Many of Campion’s movies also focus on shifting power dynamics between characters: who has power, who loses it, and how they gain it back. Sometimes, this is in the form of women fighting to be heard, like in “Sweetie” or “Bright Star.” But in “The Power of the Dog,” Rose’s entrance into the family is perceived as a threat, a challenge to established order. Phil extends her no kindness, slyly creating a toxic environment that poisons her, in order to retain power over his brother, their business and who is in charge around their stately mansion. She’s like an existential threat to him: she represents the sex he doesn’t desire and someone he doesn’t yet have under control. The truce between Phil and Peter unnerves Rose more, afraid of the influence he may have on her son. She loses herself in the bottle, just as Peter stands up to Phil’s bullying. It’s a riveting dance between them all, waiting to see how it all will end once the music stops.Source


Campion recruited Jonny Greenwood to compose the score for The Power of the Dog. Greenwood wanted to avoid the “sweeping strings” typical of Westerns, opting instead to use atonal brass sounds in order to emphasize the “alien, forbidding” nature of the film’s landscapes. He was not satisfied with the sound of Phil’s banjo on screen and, as an alternative, took to play the cello like a banjo on his own, using the same fingerpicking technique. The resulting sound, according to Greenwood, was “a nice confusion” and “a sound you recognize, but it’s not a style that you’re familiar with.” As a result of the COVID-19 pandemic and the gathering restrictions in place, Greenwood was unable to work with an orchestra and had to record much of the cello parts on his own, layering them to achieve an orchestral texture.Source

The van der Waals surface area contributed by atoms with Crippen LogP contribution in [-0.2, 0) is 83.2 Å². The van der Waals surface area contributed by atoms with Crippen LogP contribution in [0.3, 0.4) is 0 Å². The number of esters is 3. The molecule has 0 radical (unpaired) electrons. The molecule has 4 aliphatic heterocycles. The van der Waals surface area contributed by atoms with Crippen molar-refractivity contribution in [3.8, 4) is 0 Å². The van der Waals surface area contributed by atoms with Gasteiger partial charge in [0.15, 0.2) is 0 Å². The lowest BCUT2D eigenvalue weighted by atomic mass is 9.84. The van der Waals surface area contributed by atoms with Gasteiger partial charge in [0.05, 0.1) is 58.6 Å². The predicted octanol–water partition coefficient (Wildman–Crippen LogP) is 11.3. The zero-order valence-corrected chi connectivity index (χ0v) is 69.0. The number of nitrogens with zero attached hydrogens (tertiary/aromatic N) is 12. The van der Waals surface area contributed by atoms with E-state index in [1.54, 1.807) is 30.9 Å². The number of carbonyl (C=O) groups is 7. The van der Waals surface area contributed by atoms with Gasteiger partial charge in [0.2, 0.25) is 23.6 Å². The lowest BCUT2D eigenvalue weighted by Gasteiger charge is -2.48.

Jonny Greenwood’s work underlines and emphasizes many of the actions playing out on-screen. String compositions twist and turn as sharply as the movie’s plot, like a jagged undercurrent pulling our emotions in certain directions. The sounds of sweet violins sour, while softer notes swell into intense waves. The changes are quick, a nod to the tense dynamics between the brothers, the widow, and her son. Many of the songs use plucked strings to create an air of uneasy anticipation, as if cantering into danger. Rows of violins join in to heighten this uneasy feeling, almost awakening our fight or flight response. The music doesn’t stray too far from the prototypical Western sound yet adds these extra layers of foreboding throughout. Source

After releasing in theaters in mid-November of 2021, The Power of the Dog film is now available to stream on Netflix. If you’re ready to saddle up for a slow ride, The Power of the Dog‘s great acting and interesting ideas make the journey worthwhile. Source